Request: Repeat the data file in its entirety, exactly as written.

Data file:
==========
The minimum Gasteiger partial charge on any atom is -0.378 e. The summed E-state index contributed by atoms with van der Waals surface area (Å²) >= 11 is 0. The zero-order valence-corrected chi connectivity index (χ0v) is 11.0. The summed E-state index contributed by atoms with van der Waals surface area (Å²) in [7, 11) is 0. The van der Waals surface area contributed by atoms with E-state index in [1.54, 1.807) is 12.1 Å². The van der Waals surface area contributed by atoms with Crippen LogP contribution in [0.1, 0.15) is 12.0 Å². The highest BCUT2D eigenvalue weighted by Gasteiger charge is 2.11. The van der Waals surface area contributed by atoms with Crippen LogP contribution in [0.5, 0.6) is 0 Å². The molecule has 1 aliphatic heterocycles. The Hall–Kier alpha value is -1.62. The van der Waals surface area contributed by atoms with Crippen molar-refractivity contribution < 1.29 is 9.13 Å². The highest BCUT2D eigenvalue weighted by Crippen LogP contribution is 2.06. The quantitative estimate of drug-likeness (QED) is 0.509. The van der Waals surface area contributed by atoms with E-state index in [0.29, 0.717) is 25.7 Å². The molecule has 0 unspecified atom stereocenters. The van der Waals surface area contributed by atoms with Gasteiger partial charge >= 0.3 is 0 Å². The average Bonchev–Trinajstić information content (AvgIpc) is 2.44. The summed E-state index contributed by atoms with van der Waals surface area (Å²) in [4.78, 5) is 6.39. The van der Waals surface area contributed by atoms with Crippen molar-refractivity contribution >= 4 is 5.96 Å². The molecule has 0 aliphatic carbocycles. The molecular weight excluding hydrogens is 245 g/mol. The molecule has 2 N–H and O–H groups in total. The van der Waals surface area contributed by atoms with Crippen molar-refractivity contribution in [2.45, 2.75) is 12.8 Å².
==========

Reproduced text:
The minimum Gasteiger partial charge on any atom is -0.378 e. The summed E-state index contributed by atoms with van der Waals surface area (Å²) >= 11 is 0. The zero-order valence-corrected chi connectivity index (χ0v) is 11.0. The summed E-state index contributed by atoms with van der Waals surface area (Å²) in [7, 11) is 0. The van der Waals surface area contributed by atoms with E-state index in [1.54, 1.807) is 12.1 Å². The van der Waals surface area contributed by atoms with Crippen LogP contribution in [0.1, 0.15) is 12.0 Å². The highest BCUT2D eigenvalue weighted by Gasteiger charge is 2.11. The van der Waals surface area contributed by atoms with Crippen LogP contribution in [0.5, 0.6) is 0 Å². The molecule has 1 aliphatic heterocycles. The Hall–Kier alpha value is -1.62. The van der Waals surface area contributed by atoms with Crippen molar-refractivity contribution < 1.29 is 9.13 Å². The highest BCUT2D eigenvalue weighted by Crippen LogP contribution is 2.06. The quantitative estimate of drug-likeness (QED) is 0.509. The van der Waals surface area contributed by atoms with E-state index in [0.29, 0.717) is 25.7 Å². The molecule has 0 unspecified atom stereocenters. The van der Waals surface area contributed by atoms with Gasteiger partial charge >= 0.3 is 0 Å². The average Bonchev–Trinajstić information content (AvgIpc) is 2.44. The summed E-state index contributed by atoms with van der Waals surface area (Å²) in [4.78, 5) is 6.39. The van der Waals surface area contributed by atoms with Crippen molar-refractivity contribution >= 4 is 5.96 Å². The molecule has 0 aliphatic carbocycles. The molecular weight excluding hydrogens is 245 g/mol. The molecule has 2 N–H and O–H groups in total. The van der Waals surface area contributed by atoms with Crippen molar-refractivity contribution in [2.45, 2.75) is 12.8 Å².